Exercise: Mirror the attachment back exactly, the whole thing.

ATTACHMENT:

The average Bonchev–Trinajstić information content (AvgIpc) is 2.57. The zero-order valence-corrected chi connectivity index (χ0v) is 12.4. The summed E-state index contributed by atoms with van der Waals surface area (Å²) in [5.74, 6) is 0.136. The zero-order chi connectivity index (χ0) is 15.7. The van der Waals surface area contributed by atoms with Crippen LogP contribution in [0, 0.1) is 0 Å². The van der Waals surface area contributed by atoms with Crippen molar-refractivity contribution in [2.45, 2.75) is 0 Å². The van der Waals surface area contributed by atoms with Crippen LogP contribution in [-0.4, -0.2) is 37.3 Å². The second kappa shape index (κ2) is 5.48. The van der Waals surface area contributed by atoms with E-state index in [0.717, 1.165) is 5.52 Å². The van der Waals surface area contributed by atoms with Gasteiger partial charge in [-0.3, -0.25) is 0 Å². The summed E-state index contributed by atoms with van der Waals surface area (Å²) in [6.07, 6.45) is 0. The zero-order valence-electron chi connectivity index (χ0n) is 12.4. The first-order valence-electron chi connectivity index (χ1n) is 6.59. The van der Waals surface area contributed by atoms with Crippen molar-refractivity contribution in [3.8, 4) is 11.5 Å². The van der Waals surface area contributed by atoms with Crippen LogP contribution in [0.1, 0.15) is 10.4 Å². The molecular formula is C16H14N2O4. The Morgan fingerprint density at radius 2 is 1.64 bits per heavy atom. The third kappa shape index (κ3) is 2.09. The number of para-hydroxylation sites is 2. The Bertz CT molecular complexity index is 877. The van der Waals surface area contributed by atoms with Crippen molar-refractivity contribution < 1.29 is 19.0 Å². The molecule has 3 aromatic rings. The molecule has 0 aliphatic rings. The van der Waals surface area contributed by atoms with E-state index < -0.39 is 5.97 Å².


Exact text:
The average Bonchev–Trinajstić information content (AvgIpc) is 2.57. The zero-order valence-corrected chi connectivity index (χ0v) is 12.4. The summed E-state index contributed by atoms with van der Waals surface area (Å²) in [5.74, 6) is 0.136. The zero-order chi connectivity index (χ0) is 15.7. The van der Waals surface area contributed by atoms with Crippen LogP contribution in [0, 0.1) is 0 Å². The van der Waals surface area contributed by atoms with Crippen molar-refractivity contribution in [2.45, 2.75) is 0 Å². The van der Waals surface area contributed by atoms with Crippen LogP contribution in [-0.4, -0.2) is 37.3 Å². The second kappa shape index (κ2) is 5.48. The van der Waals surface area contributed by atoms with E-state index in [0.717, 1.165) is 5.52 Å². The van der Waals surface area contributed by atoms with Gasteiger partial charge in [-0.3, -0.25) is 0 Å². The summed E-state index contributed by atoms with van der Waals surface area (Å²) in [6.07, 6.45) is 0. The zero-order valence-electron chi connectivity index (χ0n) is 12.4. The first-order valence-electron chi connectivity index (χ1n) is 6.59. The van der Waals surface area contributed by atoms with Crippen molar-refractivity contribution in [3.8, 4) is 11.5 Å². The van der Waals surface area contributed by atoms with Crippen LogP contribution in [0.1, 0.15) is 10.4 Å². The molecular formula is C16H14N2O4. The Morgan fingerprint density at radius 2 is 1.64 bits per heavy atom. The third kappa shape index (κ3) is 2.09. The number of para-hydroxylation sites is 2. The Bertz CT molecular complexity index is 877. The van der Waals surface area contributed by atoms with Crippen molar-refractivity contribution < 1.29 is 19.0 Å². The molecule has 3 aromatic rings. The molecule has 0 aliphatic rings. The van der Waals surface area contributed by atoms with E-state index < -0.39 is 5.97 Å².